“One of the players was saying ‘Coach, it’s been so long since I’ve been on the court in any kind of organized fashion,’” Auriemma said. “Five months. That’s the longest, probably, that they’ve ever gone without playing basketball.”
All those problems will likely disappear once a few weeks of workouts are in the books. Now, Auriemma is facing a challenge he’s never dealt with in his coaching career: Preparing his team for an indeterminate start to the regular season.
“The biggest challenge is I don’t have a schedule. So if somebody said in the old days, ‘Hey, your first exhibition game is November 3rd,’ alright,” he said. “So we know what we’re dealing with. Now the challenge is: how do I put my team together in that period of time? But no one is able to give you a schedule...so we don’t know what we’re dealing with.”
In Auriemma’s estimation, college football being canceled on the FBS level (UConn ended its fall season, as did the MAC, and Mountain West) signals the end of all collegiate sports for the rest of 2020.
“I told our staff this morning, ‘Look, once the rest of the country cancels football, then we’ll know there’s no fall sports at all. Then we’ll know there’s no basketball games in the fall, so there won’t be any basketball games in November,’” he said. “And then later on today the news comes out that it’s just a matter of time until there’s no football. So we know we have September, October, November. We’ve got four months. Four months. Of what? What are you supposed to do for four months?”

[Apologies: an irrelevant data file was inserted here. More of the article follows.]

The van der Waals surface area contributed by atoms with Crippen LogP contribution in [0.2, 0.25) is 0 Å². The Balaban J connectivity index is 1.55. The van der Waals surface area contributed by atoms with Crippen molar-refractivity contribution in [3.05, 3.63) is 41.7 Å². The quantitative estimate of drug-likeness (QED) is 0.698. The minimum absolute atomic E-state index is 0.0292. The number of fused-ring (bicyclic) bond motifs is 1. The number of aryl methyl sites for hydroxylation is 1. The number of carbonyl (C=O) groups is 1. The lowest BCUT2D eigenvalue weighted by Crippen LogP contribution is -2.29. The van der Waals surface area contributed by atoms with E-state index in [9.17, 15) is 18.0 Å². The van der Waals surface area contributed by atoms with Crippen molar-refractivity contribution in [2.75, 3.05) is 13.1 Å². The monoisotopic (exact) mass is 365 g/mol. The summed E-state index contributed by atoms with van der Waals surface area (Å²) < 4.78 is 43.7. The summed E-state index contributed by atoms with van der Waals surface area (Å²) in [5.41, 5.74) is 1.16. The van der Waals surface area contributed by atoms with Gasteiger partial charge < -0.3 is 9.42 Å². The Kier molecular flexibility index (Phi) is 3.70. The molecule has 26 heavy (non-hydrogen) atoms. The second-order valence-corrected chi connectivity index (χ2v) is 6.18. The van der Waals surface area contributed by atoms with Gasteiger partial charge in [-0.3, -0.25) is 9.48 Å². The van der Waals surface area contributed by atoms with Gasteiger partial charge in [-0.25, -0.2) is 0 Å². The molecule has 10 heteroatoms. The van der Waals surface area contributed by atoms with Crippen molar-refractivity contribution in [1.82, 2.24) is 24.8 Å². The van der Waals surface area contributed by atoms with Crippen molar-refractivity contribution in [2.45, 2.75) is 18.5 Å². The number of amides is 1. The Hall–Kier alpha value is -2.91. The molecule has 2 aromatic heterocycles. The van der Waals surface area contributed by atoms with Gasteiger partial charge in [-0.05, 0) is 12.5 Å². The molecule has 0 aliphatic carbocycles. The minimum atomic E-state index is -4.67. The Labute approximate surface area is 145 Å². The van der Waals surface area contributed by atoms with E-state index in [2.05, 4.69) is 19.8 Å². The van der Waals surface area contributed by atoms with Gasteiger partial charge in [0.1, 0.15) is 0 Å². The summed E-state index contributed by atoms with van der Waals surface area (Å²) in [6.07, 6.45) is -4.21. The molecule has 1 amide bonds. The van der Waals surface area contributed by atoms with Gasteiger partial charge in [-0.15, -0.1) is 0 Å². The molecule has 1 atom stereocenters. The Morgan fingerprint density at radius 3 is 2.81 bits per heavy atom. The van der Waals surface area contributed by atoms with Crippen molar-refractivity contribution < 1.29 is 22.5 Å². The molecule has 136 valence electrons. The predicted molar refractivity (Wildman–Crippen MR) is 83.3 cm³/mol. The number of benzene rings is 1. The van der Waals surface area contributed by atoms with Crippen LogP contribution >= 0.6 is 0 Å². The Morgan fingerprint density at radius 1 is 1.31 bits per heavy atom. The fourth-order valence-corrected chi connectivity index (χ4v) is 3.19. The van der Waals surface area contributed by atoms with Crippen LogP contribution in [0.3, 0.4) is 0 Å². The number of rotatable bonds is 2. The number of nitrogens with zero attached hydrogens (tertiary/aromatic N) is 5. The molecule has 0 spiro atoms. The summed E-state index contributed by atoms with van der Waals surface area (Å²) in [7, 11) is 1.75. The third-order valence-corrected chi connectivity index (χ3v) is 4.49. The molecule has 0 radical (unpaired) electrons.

One possibility that has been rumored is the idea of a bubble, similar to what the WNBA, NBA, MLS, and NWSL have done over the last few months. Instead of playing games in teams’ home arenas and stadiums, which requires cross-country travel, the entire league plays at one venue with restricted in-person contact to the outside world. Auriemma is skeptical that can work for college athletics, however.
“You take the 11 Big East teams and put them in a bubble. Could you do that? That’s a lot of people in the bubble that you don’t realize have to be there. Does that make sense? Team doctors and trainers and managers and people living in a hotel room for three months,” he said. “Can it be done? Probably. But I don’t see it happening. And then what do you do at the end of the regular season? You gotta get in another bubble for the NCAA Tournament? What do you do, a 64-team bubble? Good luck with that.”
After spending much of 2020 rehabbing from left knee surgery, Evina Westbrook was cleared to return in May and is finally back on the court for workouts. Auriemma noted that the redshirt junior is still working back to 100 percent.
“She’s not 100 percent, she probably still feels it,” Auriemma said, before later adding that she needs to get back into basketball shape, not just rehab shape.
Olivia Nelson-Ododa, meanwhile, has been limited after she twisted her ankle in an early workout. It’s a minor injury, though, as Auriemma said the junior was back to running on Monday.